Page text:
- GEOMETRIC SERIES Considering what you know about arithmetic series, do you think a geometric series might be? A geometric series is the terms of a geometric sequence expressed as a sum. The formula for the sum of a geometric series is:
- Slide 30
- EXAMPLE Determine the sum of the first 10 terms of each geometric series. a)4 + 12 + 36 + b)t 1 = 5, r = 1/2 a) In the series, t 1 = 4, r = 3, and n = 10. b) t 1 = 5, r = , n = 10
- Slide 31
- EXAMPLE Determine the sum of each geometric series. a)1/27 + 1/9 + 1/3 + + 729 a) t n = t 1 r n-1 729 = (1/27)(3) n-1 (27)(729)=3 n-1 (3 3 )(3 6 ) = 3 n-1 3 9 = 3 n-1 9 = n 1 n = 10 There are ten terms in this series. The sum of the series is 29524/27.
- Slide 32
- ALTERNATE FORMULA METHOD Determine the sum of each geometric series. a)1/27 + 1/9 + 1/3 + + 729 We can make an alternate formula that can make these kind of problems one step! The general formula can also be written like this. Using the general formula for a geometric sequence, we can multiply each side by r to find that t 1 r n can be equal to rt n Substitute: Our series:
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- REVISED FORMULA
- Slide 34
- EXAMPLE The Western Scrabble Network is an organization whose goal is to promote the game of Scrabble. It offers Internet tournaments throughout the year that WSN members participate in. The format of these tournaments is such that the losers of each round are eliminated from the next round. The winners continue to play until a final match determines the champion. If there are 256 entries in an Internet Scrabble tournament, what is the total number of matches that will be played in the tournament? The players match up and play against each other, so for the first round there are 256/2 = 128 matches = t 1. Each round, half the players are eliminated, so r = . At the end of the tournament there will be only one final match, so t n = 1. There will be 255 matches played at the tournament.
- Slide 35
- Independent practice PG. 5357, # 4, 6, 8, 10, 11, 13, 15, 16-19, 22
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- Chapter 1: Sequences and Series 1.5 INFINITE GEOMETRIC SERIES
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- ZENOS PARADOX
- Slide 38
- PULL OUT A SHEET OF PAPER 1.Draw a line dividing your page in two halves (fold it if necessary). Shade in one half. 2.Divide the non-shaded half into two, and shade one of those halves. 3.Divide the new non-shaded half into two, and shade one of those halves. Continue on at least six more times. Whats the fraction of each part? 1/2 1/4 1/8 1/16 1/32 So, the first five terms are: 1/2, 1/4, 1/8, 1/16, 1/32 What will the next two terms be? Whats the general term? t n =(1/2)(1/2) n-1 = (1/2) n
- Slide 39
- GRAPH IT t n = (1/2) n Enter (1/2) x into your Y= on your calculator. What does the graph look like? What happens to the y-value as the x-value gets larger? What will our the sum of this geometric series look like? Enter 1 (1/2) x into your Y= What does the graph look like? Look at the table of values. What happens as the x-value gets larger? Whats it getting closer to?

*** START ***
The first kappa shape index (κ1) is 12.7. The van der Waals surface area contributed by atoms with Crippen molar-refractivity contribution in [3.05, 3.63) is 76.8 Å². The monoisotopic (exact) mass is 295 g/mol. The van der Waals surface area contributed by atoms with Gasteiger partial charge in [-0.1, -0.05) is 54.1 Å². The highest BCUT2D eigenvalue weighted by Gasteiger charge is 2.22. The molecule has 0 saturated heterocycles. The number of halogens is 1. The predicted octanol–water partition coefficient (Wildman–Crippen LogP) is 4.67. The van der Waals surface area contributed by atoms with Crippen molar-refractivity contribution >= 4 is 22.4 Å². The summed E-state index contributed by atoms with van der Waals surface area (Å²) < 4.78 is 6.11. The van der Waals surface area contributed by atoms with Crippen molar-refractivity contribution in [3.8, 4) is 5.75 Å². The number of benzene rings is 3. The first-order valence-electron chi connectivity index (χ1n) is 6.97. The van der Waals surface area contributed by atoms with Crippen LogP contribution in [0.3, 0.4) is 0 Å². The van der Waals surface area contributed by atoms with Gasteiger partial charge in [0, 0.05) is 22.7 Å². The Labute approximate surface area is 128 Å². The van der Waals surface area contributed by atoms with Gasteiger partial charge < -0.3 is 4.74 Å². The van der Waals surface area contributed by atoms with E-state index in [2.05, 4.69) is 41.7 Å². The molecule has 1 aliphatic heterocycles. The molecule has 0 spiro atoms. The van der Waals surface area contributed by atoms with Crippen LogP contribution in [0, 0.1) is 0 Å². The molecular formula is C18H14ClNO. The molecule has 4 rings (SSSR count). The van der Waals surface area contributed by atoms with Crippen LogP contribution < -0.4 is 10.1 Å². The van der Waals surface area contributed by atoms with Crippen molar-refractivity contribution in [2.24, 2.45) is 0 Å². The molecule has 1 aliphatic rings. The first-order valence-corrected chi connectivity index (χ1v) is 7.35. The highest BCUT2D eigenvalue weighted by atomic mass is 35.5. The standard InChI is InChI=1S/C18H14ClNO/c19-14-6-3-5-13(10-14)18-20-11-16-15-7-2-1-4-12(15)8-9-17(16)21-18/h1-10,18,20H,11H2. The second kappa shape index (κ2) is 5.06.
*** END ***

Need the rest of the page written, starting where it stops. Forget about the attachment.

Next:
- Slide 40
- Vi Hart on Infinite Series More?
- Slide 41
- CONVERGENT SERIES Consider the series 4 + 2 + 1 + + Graph it! Put 8[(1/2) x 1] into your Y= and check the graph. A series is a convergent series when it has an infinite number of terms, in which the sequence of partial sums approaches a fixed value. We can tell this series is convergent by looking at its graph and table of values, and seeing that it is approaching the value of 8.
- Slide 42
- DIVERGENT SERIES Consider the series 4 + 8 + 16 + 32 + Graph it! Put 4(2 x 1) into your Y= and check the graph. A series is a divergent series when it has an infinite number of terms, in which the sequence of partial sums does not approach a fixed value. We can see from looking at this graph and the table of values that the y-value is not approaching any numberits just getting bigger.
- Slide 43
- FORMULA We can re-arrange for the formula for a finite geometric series to find: Why might this be helpful when r < 1? So, if r < 1, then as n gets very large, what will happen to r n ? r n gets closer to zero as n gets larger for r < 1. So, for an infinite series, where n is getting larger and larger, approaching infinity, what can we say about (1 r n )? What can we say about S n ? For an infinite series: where -1 < r < 1
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- EXAMPLE Assume that each shaded square represents of the area of the larger square bordering two of its adjacent sides and that the shading continues indefinitely in the indicated manner. a)Write the series of terms that would represent this situation. b)How much of the total area of the largest square is shaded? a)What portion of the square does each shaded region represent? 1/4 + 1/16 + 1/64 + 1/4 1/16 1/64 b) The total area shaded is 1/3 of the largest square.
- Slide 45
- Independent practice P. 63-65 #1, 5, 6, 8, 10, 12, 14, 16, 18, 19, 20, 21, 22